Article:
New York native Navasky attended elementary school in Greenwich Village at the Little Red School House, which was influenced in part by John Dewey’s progressive educational beliefs.
In 2005, Navasky told The Guardian, “We had one Marxist history teacher who taught a straight Marxist view of history,” “I recall him once asking where diamonds’ value originated. Someone stated, “Because they’re lovely.” He responded, ‘no, no.’ Someone else had said “supply and demand.” He said, ‘no.’ Someone else stated, “From the sweat of the mine workers!” And he replied, “Right!””
At Swarthmore College, where he majored in political science and edited the student newspaper, he earned a bachelor’s degree in political science. He then earned a master’s degree in law from Yale Law School. At Yale, he helped found the magazine Monocle, which ran from 1959 to 1965 and is considered a forerunner of the absurdist, topical humor of Jon Stewart and Stephen Colbert. Nora Ephron, a contributor to Monocle, would remember Navasky as a man “who knew important people, and he knew people he made you think were important simply because he knew them.”
Navasky authored a monthly column for The New York Times about publishing and handled the unsuccessful Senate campaign of former U.S. Attorney General Ramsey Clark. In 1977, he was hired to edit The Nation, a century-old journal that was frequently cash-strapped yet brimming with controversy.
Alexander Cockburn and Christopher Hitchens were equally likely to attack each other as they were to attack conservatives. The charming Navasky was frequently criticized for being either too cheap with his staff (“The wily and parsimonious Victor Navasky,” his friend and Nation columnist Calvin Trillin nicknamed him) or too polite.
Hitchens, who resigned from The Nation in 2002, famously remarked, “The only thing I don’t like about Victor is the fact that everybody likes him,” I believe he ought to have made more enemies by now.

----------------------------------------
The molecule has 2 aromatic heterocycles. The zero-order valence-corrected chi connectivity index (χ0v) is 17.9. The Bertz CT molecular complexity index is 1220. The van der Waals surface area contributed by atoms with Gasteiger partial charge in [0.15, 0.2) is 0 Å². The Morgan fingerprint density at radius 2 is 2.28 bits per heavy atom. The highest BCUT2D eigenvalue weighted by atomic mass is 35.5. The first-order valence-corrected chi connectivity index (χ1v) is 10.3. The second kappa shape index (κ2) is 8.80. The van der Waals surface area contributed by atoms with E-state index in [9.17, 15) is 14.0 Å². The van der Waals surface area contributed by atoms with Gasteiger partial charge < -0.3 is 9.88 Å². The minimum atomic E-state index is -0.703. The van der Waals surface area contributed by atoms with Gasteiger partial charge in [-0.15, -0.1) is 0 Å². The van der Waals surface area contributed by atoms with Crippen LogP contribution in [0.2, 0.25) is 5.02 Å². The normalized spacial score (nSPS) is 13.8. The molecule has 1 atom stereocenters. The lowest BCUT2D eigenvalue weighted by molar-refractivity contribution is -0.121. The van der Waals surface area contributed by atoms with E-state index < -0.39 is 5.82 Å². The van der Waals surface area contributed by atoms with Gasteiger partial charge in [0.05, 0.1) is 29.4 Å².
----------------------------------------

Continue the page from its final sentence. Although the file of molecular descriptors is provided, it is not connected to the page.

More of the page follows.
During Navasky’s tenure, the magazine’s circulation more than tripled, and in 1979, when it published a lengthy article containing parts from former President Gerald Ford’s memoir, it infuriated some readers. The Supreme Court ruled in favor of the publisher Harper & Row in a copyright infringement decision that remains relevant to this day.
An appeals court in New York had sided with The Nation prior to the Supreme Court’s ruling. The judgement was penned by Judge Irving Kaufman, who infuriated Navasky and other members of the left decades earlier by inflicting the death penalty on convicted spies Julius and Ethel Rosenberg.
In 2005, Navasky was awarded the George K. Polk Book Award for “A Matter of Opinion,” a memoir and fervent advocacy of free speech.
Navasky writes in his autobiography, “I was, I guess, what would be called a left liberal, although I never thought of myself as all that left,” “I believed in civil rights and civil liberties, I favored racial integration, I thought responsibility for the international tensions of the cold war was equally distributed between the United States and the U.S.S.R.